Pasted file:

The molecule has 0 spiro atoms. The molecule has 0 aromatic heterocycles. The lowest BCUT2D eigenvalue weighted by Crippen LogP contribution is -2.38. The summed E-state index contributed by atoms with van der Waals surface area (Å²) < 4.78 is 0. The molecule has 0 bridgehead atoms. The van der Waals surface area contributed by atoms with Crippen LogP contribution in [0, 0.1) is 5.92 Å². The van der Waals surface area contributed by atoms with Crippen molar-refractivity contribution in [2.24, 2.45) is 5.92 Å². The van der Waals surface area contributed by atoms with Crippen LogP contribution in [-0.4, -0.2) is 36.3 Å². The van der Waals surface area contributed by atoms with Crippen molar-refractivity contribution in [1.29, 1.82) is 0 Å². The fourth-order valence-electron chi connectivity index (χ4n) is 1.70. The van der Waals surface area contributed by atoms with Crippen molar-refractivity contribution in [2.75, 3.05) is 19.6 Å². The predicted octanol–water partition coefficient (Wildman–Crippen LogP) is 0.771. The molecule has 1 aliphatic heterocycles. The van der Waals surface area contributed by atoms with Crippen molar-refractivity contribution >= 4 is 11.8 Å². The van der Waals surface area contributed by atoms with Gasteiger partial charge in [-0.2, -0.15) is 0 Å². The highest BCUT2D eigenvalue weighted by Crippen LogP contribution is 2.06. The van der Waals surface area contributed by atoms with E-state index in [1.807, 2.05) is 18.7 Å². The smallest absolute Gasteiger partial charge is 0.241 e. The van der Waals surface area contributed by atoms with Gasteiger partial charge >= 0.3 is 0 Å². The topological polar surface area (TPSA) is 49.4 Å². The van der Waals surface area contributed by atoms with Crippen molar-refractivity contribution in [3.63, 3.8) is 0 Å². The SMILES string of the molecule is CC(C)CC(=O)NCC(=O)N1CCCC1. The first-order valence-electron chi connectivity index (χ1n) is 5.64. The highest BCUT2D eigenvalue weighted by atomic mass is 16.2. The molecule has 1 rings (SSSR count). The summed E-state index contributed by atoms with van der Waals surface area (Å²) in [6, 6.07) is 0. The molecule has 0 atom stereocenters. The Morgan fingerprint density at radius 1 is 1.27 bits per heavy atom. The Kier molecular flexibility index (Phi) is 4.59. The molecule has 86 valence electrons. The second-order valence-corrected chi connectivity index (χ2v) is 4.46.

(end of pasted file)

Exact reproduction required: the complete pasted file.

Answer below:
The molecule has 0 spiro atoms. The molecule has 0 aromatic heterocycles. The lowest BCUT2D eigenvalue weighted by Crippen LogP contribution is -2.38. The summed E-state index contributed by atoms with van der Waals surface area (Å²) < 4.78 is 0. The molecule has 0 bridgehead atoms. The van der Waals surface area contributed by atoms with Crippen LogP contribution in [0, 0.1) is 5.92 Å². The van der Waals surface area contributed by atoms with Crippen molar-refractivity contribution in [2.24, 2.45) is 5.92 Å². The van der Waals surface area contributed by atoms with Crippen LogP contribution in [-0.4, -0.2) is 36.3 Å². The van der Waals surface area contributed by atoms with Crippen molar-refractivity contribution in [1.29, 1.82) is 0 Å². The fourth-order valence-electron chi connectivity index (χ4n) is 1.70. The van der Waals surface area contributed by atoms with Crippen molar-refractivity contribution in [2.75, 3.05) is 19.6 Å². The predicted octanol–water partition coefficient (Wildman–Crippen LogP) is 0.771. The molecule has 1 aliphatic heterocycles. The van der Waals surface area contributed by atoms with Crippen molar-refractivity contribution >= 4 is 11.8 Å². The van der Waals surface area contributed by atoms with Gasteiger partial charge in [-0.2, -0.15) is 0 Å². The highest BCUT2D eigenvalue weighted by Crippen LogP contribution is 2.06. The van der Waals surface area contributed by atoms with E-state index in [1.807, 2.05) is 18.7 Å². The smallest absolute Gasteiger partial charge is 0.241 e. The van der Waals surface area contributed by atoms with Gasteiger partial charge >= 0.3 is 0 Å². The topological polar surface area (TPSA) is 49.4 Å². The van der Waals surface area contributed by atoms with Crippen molar-refractivity contribution in [3.63, 3.8) is 0 Å². The SMILES string of the molecule is CC(C)CC(=O)NCC(=O)N1CCCC1. The first-order valence-electron chi connectivity index (χ1n) is 5.64. The highest BCUT2D eigenvalue weighted by atomic mass is 16.2. The molecule has 1 rings (SSSR count). The summed E-state index contributed by atoms with van der Waals surface area (Å²) in [6, 6.07) is 0. The molecule has 0 atom stereocenters. The Morgan fingerprint density at radius 1 is 1.27 bits per heavy atom. The Kier molecular flexibility index (Phi) is 4.59. The molecule has 86 valence electrons. The second-order valence-corrected chi connectivity index (χ2v) is 4.46.